Linac Coherent Light Source (LCLS)
Understanding how a material’s electrons interact with vibrations of its nuclear lattice could help design and control novel materials, from solar cells to high-temperature superconductors.
Just as Schroedinger's Cat is both alive and dead, an atom or molecule can be in two different states at once. Now scientists have exploited this behavior to make X-ray movies of atomic motion with much more detail than ever before.
A ‘nonlinear’ phenomenon that seemingly turns materials transparent is seen for the first time in X-rays at SLAC’s Linac Coherent Light Source.
Previously unobserved scattering shows unexpected sensitivity to bound electrons, providing new insights into x-ray interactions with matter and opening the door to new probes of matter.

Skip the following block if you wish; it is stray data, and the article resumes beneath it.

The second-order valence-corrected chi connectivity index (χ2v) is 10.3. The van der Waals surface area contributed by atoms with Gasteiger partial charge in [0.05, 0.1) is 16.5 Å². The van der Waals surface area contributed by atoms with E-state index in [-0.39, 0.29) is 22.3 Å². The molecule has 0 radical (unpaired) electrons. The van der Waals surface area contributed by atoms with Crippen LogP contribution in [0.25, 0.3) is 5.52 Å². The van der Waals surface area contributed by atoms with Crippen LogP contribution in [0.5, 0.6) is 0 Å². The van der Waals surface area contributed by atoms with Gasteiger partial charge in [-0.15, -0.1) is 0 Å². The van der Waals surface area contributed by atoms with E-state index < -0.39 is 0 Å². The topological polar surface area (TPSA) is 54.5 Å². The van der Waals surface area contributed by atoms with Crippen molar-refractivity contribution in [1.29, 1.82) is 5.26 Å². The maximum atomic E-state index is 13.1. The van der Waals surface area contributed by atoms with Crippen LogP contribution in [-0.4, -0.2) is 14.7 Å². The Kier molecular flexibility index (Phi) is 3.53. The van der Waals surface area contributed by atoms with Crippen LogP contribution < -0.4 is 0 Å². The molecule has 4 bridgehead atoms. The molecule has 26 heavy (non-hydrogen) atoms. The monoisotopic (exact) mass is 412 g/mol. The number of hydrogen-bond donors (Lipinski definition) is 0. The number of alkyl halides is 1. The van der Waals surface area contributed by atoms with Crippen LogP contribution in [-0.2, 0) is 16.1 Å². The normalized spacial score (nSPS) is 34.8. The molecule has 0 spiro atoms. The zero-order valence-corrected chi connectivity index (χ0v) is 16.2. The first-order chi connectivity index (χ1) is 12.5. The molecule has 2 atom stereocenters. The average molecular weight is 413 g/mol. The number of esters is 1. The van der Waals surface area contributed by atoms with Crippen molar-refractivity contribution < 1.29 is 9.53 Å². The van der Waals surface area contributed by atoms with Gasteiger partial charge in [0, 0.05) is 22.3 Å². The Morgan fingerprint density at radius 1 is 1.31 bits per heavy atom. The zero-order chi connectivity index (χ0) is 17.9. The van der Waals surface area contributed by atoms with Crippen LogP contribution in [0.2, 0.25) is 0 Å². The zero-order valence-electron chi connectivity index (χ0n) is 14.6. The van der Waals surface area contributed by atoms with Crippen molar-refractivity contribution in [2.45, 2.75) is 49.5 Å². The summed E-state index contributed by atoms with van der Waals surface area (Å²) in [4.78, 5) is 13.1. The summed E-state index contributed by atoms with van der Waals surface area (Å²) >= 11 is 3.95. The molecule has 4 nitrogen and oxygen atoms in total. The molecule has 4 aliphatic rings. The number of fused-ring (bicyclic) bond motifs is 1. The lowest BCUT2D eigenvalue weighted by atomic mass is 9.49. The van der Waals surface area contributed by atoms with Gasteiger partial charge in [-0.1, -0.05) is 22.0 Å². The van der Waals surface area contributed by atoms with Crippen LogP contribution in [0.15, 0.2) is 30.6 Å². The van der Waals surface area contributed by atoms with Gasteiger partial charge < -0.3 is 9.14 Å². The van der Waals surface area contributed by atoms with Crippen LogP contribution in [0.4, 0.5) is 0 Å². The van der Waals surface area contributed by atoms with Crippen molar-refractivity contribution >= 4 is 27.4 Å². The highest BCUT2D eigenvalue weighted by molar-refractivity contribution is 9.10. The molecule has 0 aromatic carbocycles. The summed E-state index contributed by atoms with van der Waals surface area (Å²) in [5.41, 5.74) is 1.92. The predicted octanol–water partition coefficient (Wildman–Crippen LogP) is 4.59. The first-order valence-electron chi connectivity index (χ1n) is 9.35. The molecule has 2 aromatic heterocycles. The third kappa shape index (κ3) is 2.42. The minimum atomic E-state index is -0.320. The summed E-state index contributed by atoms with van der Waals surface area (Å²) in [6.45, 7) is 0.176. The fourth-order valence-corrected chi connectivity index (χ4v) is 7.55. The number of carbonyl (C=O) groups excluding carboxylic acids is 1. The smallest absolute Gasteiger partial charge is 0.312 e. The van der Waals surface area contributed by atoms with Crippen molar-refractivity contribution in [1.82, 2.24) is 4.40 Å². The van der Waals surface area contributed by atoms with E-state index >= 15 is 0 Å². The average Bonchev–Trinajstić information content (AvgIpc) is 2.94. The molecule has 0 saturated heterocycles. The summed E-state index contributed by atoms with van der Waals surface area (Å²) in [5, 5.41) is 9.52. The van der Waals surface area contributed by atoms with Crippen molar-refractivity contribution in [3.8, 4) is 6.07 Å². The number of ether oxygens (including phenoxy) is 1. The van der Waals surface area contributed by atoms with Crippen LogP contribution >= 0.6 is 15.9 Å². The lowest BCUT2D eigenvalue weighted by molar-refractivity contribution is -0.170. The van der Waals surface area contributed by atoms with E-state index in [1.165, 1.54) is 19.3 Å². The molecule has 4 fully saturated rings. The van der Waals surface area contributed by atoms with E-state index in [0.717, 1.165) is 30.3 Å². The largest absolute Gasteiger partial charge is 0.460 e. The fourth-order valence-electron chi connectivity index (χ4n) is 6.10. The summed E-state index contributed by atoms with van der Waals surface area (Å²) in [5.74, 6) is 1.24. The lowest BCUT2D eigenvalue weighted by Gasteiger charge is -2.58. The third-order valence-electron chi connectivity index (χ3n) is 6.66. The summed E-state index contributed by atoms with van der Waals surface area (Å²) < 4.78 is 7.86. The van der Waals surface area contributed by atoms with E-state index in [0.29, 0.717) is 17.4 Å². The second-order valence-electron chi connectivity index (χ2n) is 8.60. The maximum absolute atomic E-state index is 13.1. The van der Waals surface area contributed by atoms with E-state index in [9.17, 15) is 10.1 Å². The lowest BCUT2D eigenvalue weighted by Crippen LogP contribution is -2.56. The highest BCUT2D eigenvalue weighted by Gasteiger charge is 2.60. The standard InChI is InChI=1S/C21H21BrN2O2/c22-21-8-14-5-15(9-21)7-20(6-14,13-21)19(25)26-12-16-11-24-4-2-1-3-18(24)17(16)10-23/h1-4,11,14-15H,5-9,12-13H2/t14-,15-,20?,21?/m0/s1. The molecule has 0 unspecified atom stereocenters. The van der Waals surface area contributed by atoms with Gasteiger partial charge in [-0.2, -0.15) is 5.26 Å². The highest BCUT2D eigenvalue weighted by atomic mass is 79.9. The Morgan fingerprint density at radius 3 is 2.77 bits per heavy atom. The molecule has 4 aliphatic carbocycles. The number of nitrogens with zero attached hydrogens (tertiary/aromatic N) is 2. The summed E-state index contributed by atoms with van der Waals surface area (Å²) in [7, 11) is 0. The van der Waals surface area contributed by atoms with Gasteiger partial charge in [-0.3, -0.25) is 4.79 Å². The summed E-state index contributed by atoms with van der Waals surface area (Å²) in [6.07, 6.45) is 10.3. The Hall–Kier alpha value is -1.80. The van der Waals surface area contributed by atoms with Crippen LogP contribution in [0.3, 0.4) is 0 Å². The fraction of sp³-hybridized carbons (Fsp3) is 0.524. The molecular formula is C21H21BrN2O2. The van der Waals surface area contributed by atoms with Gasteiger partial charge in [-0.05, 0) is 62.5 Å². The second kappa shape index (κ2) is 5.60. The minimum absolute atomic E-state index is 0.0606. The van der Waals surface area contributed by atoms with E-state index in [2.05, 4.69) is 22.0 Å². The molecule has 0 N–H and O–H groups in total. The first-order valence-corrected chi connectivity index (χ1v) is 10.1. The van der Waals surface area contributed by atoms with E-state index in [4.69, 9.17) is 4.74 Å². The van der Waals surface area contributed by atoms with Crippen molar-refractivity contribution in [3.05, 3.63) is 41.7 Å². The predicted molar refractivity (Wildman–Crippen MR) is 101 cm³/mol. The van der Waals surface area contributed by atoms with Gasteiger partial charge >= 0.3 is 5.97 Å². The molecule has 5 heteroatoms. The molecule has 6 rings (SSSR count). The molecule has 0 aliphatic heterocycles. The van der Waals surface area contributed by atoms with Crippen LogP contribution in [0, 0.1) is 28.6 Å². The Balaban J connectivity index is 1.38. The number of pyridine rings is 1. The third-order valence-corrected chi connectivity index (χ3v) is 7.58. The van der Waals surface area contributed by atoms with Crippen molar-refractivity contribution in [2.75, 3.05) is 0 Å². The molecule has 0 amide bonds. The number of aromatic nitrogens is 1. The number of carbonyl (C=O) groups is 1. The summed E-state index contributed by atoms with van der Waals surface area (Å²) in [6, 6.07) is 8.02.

The mirrors only differ by one atom in flatness, from end to end.
The new MFX station expands the X-ray laser’s capability and flexibility for biological studies, which are increasingly in demand at SLAC's Linac Coherent Light Source.
Four Stanford students receive funding for work on novel accelerators and beams for SLAC's X-ray laser.
A new device at the Department of Energy’s SLAC National Accelerator Laboratory allows researchers to explore the properties and dynamics of molecules with circularly polarized, or spiraling, light.
Manipulating electron beams of X-ray lasers with regular laser light could potentially open up new scientific avenues.
Taken at SLAC, microscopic footage of exploding liquids will give researchers more control over experiments at X-ray lasers.